Maccarone says she "flips a switch" when she walks onstage now and becomes "a different person." And she has learned that the songwriting process can be very therapeutic when it centers on real-life experiences and emotions.

That's not to say that stepping into the spotlight as a female lead guitarist is always easy for her. "A lot of people don't believe I can play until they see me, and I think that's completely different from when a man says he can play — everyone just believes him," she says. "A lot of times I really have to prove myself to people, and I think that's just because there's not a lot of female lead guitarists, which is another reason I wanted to do lead. It bugged me that a lot of girls were always playing bass."

Maccarone will have the chance to prove herself again on an upcoming seven-song EP (as yet untitled), which should be out in the spring. The recording will include the three songs from Melia, her debut EP released last year, and four new singles, which she's working on with drummer Dominic Ciaccia, 26, and bassist Tim Latus, 23, at Red Booth Recording in Pittsford.

The songs' distorted guitars and angst-filled lyrics reflect the influence of Maccarone's favorite '90s grunge bands. Grinding guitar solos are never far behind, and the sound is aggressive. "Everything is very in-your-face," as Maccarone puts it.

Fans should get to hear some of the new tunes at the Montage show, along with classic grunge and neo-punk covers. Maccarone's excited about the show, having spent so much time in the studio recently. But no matter where she's playing, she's having a blast.

"Nothing's better than following your dreams," she says.

- Insider



(Credit: Jeff Gerew) New shows, hot tickets
Elton John is coming to Blue Cross Arena in April
.Melia Maccarone was a bit of an outcast in high school. While most of the other girls were into gossip, boys and pop music, Maccarone wanted to rock like the guys in her favorite bands — Nirvana, Soundgarden and Green Day.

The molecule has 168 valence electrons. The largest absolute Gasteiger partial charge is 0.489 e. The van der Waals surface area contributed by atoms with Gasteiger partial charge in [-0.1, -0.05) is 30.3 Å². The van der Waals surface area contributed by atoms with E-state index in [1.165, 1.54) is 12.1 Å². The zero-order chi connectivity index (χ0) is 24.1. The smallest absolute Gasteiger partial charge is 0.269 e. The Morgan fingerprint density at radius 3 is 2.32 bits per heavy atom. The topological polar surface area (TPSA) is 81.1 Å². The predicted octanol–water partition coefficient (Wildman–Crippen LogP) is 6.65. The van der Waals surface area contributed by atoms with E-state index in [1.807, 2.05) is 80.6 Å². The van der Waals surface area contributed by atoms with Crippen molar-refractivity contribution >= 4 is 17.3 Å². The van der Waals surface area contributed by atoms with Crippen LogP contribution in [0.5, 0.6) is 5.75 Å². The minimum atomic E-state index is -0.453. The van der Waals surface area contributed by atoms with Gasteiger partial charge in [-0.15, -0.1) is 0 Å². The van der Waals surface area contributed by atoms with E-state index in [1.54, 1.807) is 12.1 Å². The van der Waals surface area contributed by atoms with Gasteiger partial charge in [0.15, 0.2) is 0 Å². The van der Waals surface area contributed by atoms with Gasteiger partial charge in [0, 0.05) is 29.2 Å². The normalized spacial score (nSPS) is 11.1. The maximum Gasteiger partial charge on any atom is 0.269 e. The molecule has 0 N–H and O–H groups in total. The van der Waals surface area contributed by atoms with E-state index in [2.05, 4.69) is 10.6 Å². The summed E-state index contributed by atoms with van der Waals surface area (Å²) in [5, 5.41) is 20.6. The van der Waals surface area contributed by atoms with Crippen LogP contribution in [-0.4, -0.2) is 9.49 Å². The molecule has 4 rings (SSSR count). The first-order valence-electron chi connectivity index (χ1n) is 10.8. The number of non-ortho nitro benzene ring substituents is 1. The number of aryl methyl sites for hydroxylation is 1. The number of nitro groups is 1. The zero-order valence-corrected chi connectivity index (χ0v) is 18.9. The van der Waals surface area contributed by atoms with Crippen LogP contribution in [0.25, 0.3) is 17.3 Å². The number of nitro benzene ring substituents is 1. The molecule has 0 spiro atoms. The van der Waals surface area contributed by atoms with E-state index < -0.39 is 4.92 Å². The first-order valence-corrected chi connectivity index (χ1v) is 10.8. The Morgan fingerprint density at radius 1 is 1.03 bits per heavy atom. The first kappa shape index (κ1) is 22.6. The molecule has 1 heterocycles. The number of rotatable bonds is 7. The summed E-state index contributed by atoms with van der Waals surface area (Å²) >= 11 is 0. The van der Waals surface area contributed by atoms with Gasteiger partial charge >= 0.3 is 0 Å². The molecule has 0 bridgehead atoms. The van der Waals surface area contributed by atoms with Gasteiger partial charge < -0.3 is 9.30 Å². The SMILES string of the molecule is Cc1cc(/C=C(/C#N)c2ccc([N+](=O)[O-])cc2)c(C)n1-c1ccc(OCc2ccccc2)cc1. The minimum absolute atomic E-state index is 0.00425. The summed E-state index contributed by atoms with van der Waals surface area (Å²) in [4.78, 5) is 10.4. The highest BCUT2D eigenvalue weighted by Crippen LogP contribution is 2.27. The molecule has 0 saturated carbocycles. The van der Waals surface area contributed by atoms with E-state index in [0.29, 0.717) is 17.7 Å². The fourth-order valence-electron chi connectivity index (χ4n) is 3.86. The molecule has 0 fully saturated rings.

"I never really related to anybody my own age, and I definitely didn't feel like I fit in a lot (in high school)," says Maccarone, now 19, during a recent phone interview.

She was 14 when she decided she wanted to play guitar. Her inspiration: seeing Green Day in concert — especially after the band pulled an audience member onstage to play guitar during a song. So she went to work on her parents, trying to persuade them to let her take lessons. Two years later they agreed, and before long she was practicing 10 hours a day.

She vowed to her mother, who had been with her at the Green Day show, "The next time they come to town, I'm gonna be the one pulled onstage." Several years later — in 2009, Maccarone went to see Green Day play in Albany. Only this time she brought a sign reading "Pick a girl to play guitar" — which she held up from her fourth-row seat — and they did.

The coolest part about getting to sit in on "Jesus of Suburbia," says the Spencerport resident, was being told by Billie Joe Armstrong that she "was one of the best guitar players they'd had onstage, and that's when I freaked out for a minute.

"He's, like, my idol, the reason I started playing, so it was cool ... definitely the best experience of my life." Maccarone (who plays The Montage Music Hall on Friday, Feb. 4) continues to gain confidence as a musician and songwriter. Another performance that helped her come into her own happened last October at Hollywood's legendary Viper Room.

"I have never been more stoked for a show," she says. But because Maccarone isn't old enough to drink, she was kicked out of the club between sound check and show time. "It was freezing outside, but I had to just wait there until I went onstage. And I did jumping jacks before I went on because I was so nervous, anxious and excited."

Maccarone says she "flips a switch" when she walks onstage now and becomes "a different person." And she has learned that the songwriting process can be very therapeutic when it centers on real-life experiences and emotions.